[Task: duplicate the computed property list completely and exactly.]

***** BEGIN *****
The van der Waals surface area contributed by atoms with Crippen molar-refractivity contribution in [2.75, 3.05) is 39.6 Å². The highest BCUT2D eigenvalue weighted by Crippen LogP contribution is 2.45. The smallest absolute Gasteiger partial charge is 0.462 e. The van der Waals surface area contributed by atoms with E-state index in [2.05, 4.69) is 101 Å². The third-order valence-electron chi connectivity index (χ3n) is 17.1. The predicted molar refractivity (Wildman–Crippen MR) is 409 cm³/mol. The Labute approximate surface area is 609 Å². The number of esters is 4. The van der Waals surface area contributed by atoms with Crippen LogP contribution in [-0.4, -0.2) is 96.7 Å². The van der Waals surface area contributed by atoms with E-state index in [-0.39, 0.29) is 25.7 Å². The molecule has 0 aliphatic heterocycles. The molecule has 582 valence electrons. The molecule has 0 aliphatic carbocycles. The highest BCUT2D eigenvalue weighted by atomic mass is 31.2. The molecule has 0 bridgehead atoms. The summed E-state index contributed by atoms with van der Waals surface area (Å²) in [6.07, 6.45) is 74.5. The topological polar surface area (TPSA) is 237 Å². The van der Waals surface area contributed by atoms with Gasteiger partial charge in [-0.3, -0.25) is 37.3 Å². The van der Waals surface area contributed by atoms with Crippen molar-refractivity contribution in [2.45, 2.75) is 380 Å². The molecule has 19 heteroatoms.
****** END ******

The van der Waals surface area contributed by atoms with Crippen molar-refractivity contribution in [2.75, 3.05) is 39.6 Å². The highest BCUT2D eigenvalue weighted by Crippen LogP contribution is 2.45. The smallest absolute Gasteiger partial charge is 0.462 e. The van der Waals surface area contributed by atoms with E-state index in [2.05, 4.69) is 101 Å². The third-order valence-electron chi connectivity index (χ3n) is 17.1. The predicted molar refractivity (Wildman–Crippen MR) is 409 cm³/mol. The Labute approximate surface area is 609 Å². The number of esters is 4. The van der Waals surface area contributed by atoms with Crippen LogP contribution in [-0.4, -0.2) is 96.7 Å². The van der Waals surface area contributed by atoms with E-state index in [-0.39, 0.29) is 25.7 Å². The molecule has 0 aliphatic heterocycles. The molecule has 582 valence electrons. The molecule has 0 aliphatic carbocycles. The highest BCUT2D eigenvalue weighted by atomic mass is 31.2. The molecule has 0 bridgehead atoms. The summed E-state index contributed by atoms with van der Waals surface area (Å²) in [6.07, 6.45) is 74.5. The topological polar surface area (TPSA) is 237 Å². The van der Waals surface area contributed by atoms with Gasteiger partial charge in [-0.3, -0.25) is 37.3 Å². The van der Waals surface area contributed by atoms with Crippen molar-refractivity contribution in [2.45, 2.75) is 380 Å². The molecule has 19 heteroatoms.